Can the best employees produce consistently good results with a poor process? The answer is no. Yet, there is a natural tendency to blame the people involved when something goes wrong. In reality, the issue is typically rooted in an imperfect process, not the people.1 In line with this thinking, when an error occurs at West, the company determines the root cause and then focuses on improving the process involved. This focus ultimately leads to very consistent and reliable processes.
Tools such as Six Sigma can help OEMs to standardize processes. At West, two key differentiators are: 1) that the company is not just using these tools, but embedding them into its culture through its guiding principles, and 2) deep levels of Six Sigma certification and expertise help to guide the organization. Without cultural principles to drive behavior, some employees may revert back to the old ways of doing things. Culture is what steers employees to act in ways that add value for customers.
West Contract Manufacturing began cultivating a culture of continuous improvement of processes 15 years ago with Six Sigma Black Belt and Green Belt training. Today, 42 percent of its employees have a Six Sigma certification — including high ratios of Black Belts, Green Belts, and White Belts based on industry standards. All of West’s technicians have been through a program for scientific molding, and the majority have been through Six Sigma Black Belt or Green Belt training to ensure a solid understanding of the data from systems and the ability to respond effectively to any issues that data uncover.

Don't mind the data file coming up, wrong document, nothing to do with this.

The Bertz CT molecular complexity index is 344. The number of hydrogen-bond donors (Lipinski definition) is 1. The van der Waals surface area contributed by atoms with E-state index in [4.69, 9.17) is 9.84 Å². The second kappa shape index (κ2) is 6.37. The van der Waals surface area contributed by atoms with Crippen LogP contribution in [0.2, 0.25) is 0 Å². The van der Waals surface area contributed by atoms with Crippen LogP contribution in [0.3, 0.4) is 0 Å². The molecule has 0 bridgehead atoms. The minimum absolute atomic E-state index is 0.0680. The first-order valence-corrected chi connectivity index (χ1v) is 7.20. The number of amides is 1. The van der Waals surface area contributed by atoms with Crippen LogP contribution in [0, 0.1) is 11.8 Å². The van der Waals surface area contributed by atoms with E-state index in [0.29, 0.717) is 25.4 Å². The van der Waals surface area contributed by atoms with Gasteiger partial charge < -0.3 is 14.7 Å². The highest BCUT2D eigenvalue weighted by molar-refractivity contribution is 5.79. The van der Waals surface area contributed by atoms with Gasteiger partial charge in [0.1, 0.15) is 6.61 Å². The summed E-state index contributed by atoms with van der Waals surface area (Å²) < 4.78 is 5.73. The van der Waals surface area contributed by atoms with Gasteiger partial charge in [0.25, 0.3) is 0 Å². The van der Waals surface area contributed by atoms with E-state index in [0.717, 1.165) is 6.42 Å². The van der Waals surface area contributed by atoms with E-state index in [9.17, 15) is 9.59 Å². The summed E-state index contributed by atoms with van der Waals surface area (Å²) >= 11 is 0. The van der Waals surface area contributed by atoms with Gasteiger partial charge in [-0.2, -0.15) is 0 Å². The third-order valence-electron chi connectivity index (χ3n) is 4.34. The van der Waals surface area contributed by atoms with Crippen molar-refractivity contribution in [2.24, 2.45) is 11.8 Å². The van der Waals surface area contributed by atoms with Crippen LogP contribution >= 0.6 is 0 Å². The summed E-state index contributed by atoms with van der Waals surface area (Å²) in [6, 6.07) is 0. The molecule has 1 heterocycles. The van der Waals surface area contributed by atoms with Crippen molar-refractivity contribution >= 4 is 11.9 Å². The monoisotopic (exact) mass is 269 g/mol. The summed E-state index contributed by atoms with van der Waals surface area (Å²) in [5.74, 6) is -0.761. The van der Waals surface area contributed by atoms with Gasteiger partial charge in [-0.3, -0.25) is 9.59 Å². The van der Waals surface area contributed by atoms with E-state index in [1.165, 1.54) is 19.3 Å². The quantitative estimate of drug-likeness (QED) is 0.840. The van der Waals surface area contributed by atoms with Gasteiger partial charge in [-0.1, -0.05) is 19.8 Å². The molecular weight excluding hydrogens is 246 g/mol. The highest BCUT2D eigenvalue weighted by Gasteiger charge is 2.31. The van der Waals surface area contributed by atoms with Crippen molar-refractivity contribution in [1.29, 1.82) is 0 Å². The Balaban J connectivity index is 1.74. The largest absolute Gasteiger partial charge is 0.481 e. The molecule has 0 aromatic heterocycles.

Embrace Scientific Thinking
Process improvements happen over time through observation, learning and exploration of new ideas.2 West encourages employees to explore new ideas without fear of failure, recognizing that this is how the company will achieve process improvement. Also, West follows a structured scientific approach to solving problems. Lean and Six Sigma training are key components to this approach.
High-performing organizations rigorously use data to measure, assess, and improve operations. When evaluating suppliers, it is important to understand how accessible their data is for process management and process improvement purposes. But data itself does not add value unless employees are trained to analyze the data and uncover the actionable insights that lead to process control and improvements. As companies consider suppliers, consider the depth of expertise in the organization. Who is trained and empowered to understand data and improve processes? Is this done by one department? Or is it done by everyone in an organization?